Virginia is at the forefront of a nationwide shift in how marriage is defined.
The institution of marriage is igniting passionate debate fueled by questions of civil rights, religion and tradition.
Norfolk Pastor Mark Byrd leads the congregation at New Life Metropolitan Community Church on Norview Avenue and is on the front lines of the fight for marriage equality. A year and a half ago, he and his partner, Alberto, crossed over the Virginia border to Washington DC to get married.
"We crossed back over the Potomac River and then it's like, wow. It's like it never happened," Byrd said.
But that may be changing and Byrd couldn't be happier.
Last February, United States District Court Judge Arenda Wright Allen of Norfolk ruled the ban on same-sex marriage is unconstitutional. In late July, the U.S. Fourth Circuit Court of Appeals upheld Allen's decision. The next step is likely the U.S. Supreme Court.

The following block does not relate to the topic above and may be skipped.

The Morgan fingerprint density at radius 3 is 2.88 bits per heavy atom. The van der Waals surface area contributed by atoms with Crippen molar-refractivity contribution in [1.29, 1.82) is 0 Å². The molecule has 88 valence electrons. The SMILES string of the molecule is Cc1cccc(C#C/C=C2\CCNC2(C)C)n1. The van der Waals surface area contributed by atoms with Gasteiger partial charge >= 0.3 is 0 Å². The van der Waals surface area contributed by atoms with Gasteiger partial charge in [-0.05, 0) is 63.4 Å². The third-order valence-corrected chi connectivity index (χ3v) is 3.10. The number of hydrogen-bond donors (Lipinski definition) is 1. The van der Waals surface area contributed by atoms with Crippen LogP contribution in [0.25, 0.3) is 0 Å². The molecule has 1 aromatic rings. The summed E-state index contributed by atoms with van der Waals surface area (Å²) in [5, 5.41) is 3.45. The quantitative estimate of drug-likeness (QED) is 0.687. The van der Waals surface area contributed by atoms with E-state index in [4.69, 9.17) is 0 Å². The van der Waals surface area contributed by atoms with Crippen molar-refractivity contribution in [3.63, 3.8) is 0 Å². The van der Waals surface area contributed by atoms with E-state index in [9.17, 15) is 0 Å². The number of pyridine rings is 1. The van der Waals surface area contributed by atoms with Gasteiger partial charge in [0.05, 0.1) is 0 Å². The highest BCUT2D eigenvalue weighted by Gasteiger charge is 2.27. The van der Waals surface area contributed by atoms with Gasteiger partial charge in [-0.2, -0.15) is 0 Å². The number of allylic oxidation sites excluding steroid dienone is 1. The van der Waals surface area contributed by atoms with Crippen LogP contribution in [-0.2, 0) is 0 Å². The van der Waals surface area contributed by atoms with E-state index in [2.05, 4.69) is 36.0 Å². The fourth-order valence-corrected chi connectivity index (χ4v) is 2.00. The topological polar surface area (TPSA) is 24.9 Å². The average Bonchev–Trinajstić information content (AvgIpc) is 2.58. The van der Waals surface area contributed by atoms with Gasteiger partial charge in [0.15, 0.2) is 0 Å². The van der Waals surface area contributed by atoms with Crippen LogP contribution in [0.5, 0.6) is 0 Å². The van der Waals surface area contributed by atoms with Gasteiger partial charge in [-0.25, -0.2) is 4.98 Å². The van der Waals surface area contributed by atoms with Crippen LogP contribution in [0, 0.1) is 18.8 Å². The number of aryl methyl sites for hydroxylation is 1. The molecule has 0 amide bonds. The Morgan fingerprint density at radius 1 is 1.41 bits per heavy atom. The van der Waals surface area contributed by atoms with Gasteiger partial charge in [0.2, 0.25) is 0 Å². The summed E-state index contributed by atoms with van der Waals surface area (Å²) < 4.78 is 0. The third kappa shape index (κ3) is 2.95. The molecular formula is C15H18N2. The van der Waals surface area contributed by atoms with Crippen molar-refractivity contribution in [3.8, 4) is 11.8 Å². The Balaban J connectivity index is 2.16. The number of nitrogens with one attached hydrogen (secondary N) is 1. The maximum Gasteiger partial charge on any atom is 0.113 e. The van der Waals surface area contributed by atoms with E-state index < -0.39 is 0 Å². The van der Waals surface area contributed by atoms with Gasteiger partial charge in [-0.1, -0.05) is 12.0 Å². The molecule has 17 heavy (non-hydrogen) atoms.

13News Now researched the changing face of marriage by examining its history. We heard echoes of the famous marriage argument made back in 1967 in Loving versus Virginia, which unanimously struck down Virginia's law prohibiting interracial marriages.
In a half-hour special that will air on Thursday, August 14 at 7 p.m. we will feature some of the most expressive voices on both sides of the issue -- politically, religiously and emotionally -- and look at the future of gay marriage in Virginia.
Join us for Virginia is for Lovers: Marriage in the Commonwealth - past, present and future.